Contraception while breastfeeding
10 October, 2003
I gave birth to my third child 10 weeks ago. At four weeks, my bleeding had stopped (confirmed by my gynecologist), and I began taking Femulen (I am fully breast-feeding). Femulen caused a great deal of spotting, and I was unable to complete 7 clean days. As a result, I stopped the Femulen, and finally went to the Mikva last week. In the course of the Femulen I achieved day 5 twice & day 7 once.
After speaking to a yoetzet, I used spermicide: I have CMV, so its important not to get pregnant, and my doctor felt that the combination of spermicide and breastfeeding would provide sufficient birth control.
Unfortunately, I seem to be allergic to the spermicide, and I understand that all spermicides have the same ingredient, although the yoetzet suggested I try a different type to check.
My second child is allergic to milk, eggs and as a baby also soya. When he stopped nursing, he used Pregestimil. While feeding him, I also stopped eating the allergens, which stopped him vomiting. The new baby also vomits a lot, and I have just started to cut out milk and eggs, to see whether that helps – it is a little better, but too soon to know for sure. I am mentioning this because it is important to me – and to the baby – that I nurse as long as possible.
Any advice you can give on suitable birth control given this situation would be gratefully received! I understand that in many circumstances an IUD is acceptable halachically, but I am not very attracted to this solution. My gynecologist felt that Femulen was the only oral alternative for nursing mothers.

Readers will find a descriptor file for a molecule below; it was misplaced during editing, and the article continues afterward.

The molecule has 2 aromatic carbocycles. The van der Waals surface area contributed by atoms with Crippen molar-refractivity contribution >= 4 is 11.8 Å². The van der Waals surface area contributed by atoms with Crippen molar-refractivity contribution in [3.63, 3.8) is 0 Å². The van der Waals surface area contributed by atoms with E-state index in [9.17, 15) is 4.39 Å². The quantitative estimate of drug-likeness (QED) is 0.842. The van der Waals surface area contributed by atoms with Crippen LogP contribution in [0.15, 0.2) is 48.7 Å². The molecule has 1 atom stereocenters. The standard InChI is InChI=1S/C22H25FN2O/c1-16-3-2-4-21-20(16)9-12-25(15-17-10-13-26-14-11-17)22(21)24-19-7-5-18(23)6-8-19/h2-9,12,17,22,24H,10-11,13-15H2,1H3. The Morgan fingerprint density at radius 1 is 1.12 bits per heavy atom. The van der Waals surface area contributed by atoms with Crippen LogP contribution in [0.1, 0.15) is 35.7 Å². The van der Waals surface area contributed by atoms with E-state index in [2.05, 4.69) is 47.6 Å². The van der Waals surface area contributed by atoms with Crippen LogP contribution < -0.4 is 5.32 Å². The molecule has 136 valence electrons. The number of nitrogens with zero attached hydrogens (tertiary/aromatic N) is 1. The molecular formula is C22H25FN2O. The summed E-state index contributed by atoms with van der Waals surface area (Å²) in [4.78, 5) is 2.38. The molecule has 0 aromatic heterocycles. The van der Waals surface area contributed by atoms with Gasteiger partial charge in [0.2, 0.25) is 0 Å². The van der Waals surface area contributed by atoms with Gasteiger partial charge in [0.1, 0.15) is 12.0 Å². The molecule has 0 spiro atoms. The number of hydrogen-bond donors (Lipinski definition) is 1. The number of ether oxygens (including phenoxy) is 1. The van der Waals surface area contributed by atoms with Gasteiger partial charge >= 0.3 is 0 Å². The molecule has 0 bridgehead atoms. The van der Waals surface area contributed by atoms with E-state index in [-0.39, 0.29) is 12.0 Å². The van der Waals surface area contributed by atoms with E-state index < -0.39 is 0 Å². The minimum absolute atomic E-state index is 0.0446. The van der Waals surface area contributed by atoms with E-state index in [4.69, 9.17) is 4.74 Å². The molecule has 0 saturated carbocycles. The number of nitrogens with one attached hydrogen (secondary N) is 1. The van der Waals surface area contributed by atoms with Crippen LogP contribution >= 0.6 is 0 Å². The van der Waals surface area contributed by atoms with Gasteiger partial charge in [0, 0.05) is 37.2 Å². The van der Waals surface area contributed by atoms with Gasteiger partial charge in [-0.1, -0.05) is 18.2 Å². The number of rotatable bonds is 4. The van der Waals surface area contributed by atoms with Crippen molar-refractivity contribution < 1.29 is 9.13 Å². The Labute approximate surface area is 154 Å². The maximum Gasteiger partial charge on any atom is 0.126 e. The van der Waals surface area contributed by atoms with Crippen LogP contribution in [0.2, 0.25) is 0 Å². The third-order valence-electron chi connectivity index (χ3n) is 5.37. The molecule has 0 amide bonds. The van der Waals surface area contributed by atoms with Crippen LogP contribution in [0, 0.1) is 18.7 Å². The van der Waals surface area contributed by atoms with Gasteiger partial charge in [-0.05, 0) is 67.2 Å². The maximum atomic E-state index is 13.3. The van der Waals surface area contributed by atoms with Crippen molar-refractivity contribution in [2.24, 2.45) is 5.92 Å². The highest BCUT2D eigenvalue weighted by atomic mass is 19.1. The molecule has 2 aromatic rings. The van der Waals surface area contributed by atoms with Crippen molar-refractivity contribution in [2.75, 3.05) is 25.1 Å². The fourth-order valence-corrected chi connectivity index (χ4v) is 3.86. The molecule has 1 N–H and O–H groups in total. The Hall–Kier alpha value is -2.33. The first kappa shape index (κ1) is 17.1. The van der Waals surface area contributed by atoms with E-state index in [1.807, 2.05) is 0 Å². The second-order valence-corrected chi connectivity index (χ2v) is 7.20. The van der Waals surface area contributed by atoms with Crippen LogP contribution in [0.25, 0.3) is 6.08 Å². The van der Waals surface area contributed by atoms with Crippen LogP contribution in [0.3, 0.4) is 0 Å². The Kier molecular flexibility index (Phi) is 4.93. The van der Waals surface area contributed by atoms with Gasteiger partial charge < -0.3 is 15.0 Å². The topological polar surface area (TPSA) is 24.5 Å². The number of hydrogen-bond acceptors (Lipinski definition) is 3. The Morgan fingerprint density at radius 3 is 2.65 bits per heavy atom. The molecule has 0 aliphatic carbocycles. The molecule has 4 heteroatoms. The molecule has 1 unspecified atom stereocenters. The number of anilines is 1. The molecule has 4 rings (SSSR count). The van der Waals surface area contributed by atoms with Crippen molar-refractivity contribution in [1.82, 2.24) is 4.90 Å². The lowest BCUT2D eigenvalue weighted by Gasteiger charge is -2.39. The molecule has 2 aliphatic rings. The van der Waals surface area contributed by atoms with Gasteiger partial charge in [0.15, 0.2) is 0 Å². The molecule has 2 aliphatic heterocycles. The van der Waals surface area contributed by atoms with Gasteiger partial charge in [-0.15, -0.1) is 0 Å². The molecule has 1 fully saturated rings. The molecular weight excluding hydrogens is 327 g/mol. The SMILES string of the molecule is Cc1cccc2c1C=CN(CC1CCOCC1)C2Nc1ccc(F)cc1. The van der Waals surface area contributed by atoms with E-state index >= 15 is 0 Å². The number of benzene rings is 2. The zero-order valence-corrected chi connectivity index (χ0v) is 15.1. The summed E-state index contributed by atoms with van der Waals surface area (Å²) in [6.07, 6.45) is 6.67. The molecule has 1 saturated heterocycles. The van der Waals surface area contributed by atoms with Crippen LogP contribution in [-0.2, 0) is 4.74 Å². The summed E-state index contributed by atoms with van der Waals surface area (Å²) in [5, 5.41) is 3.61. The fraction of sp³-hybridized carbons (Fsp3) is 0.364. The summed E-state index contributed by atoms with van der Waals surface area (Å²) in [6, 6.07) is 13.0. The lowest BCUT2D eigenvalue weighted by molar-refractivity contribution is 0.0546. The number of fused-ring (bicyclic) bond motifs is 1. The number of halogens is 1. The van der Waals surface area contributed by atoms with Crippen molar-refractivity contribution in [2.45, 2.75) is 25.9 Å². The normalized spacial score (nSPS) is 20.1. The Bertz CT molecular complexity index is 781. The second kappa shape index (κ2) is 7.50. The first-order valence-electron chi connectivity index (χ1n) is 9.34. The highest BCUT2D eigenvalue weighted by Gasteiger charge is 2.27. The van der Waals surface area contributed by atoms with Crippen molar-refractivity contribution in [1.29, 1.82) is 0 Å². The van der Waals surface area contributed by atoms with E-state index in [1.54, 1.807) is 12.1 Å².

It is worth trying one other formulation of the spermicide as you may be allergic to one of the inactive ingredients that make up the base rather than the active ingredient of Nonoxynol 9, which is the same in every formulation. The IUD would be halachically acceptable although it may also cause bleeding problems.
As an IBCLC lactation consultant and pediatrician, I do not agree with your doctor that there are no other oral options for nursing mothers. Femulen is better, but if other methods of birth control do not work, then combination oral contraceptives can be used by nursing mothers. There are two reasons that physicians fear to do this. The first is potential harm to the baby. This has not been demonstrated despite millions of infants exposed to the estrogen in the pill. The American Academy of Pediatrics states that oral contraceptive pills are approved for use in breastfeeding mothers. The other concern about the combination pill is that is can reduce the amount of milk. This is a real concern. The amount of reduction depends on the mother. Some barely experience any. Some experience it but by increasing breastfeeding frequency and duration are able to compensate. Others have to start supplementing. If you do not find a spermicide that you can use, I would suggest in fact using a combination pill with low dose estrogen (this can sometimes cause spotting but often improves by the second month). Have the baby weighed before you start and after a week to help assure that he/she still has reasonable weight gain. Breastfeed often.
If you are having real difficulty counting seven clean days, it is worth discussing the situation with your rabbi. He may be able to suggest ways to alleviate the situation halachically. If you don't have a rabbi with whom you can discuss this, please get back to us and request an individual psak.
After you have gone to the mikveh, wear colored underwear and don't look at toilet paper. This may help you avoid becoming niddah again from spotting, since stains make you niddah only if they meet specific criteria (see the article on ketamim for a detailed explanation).
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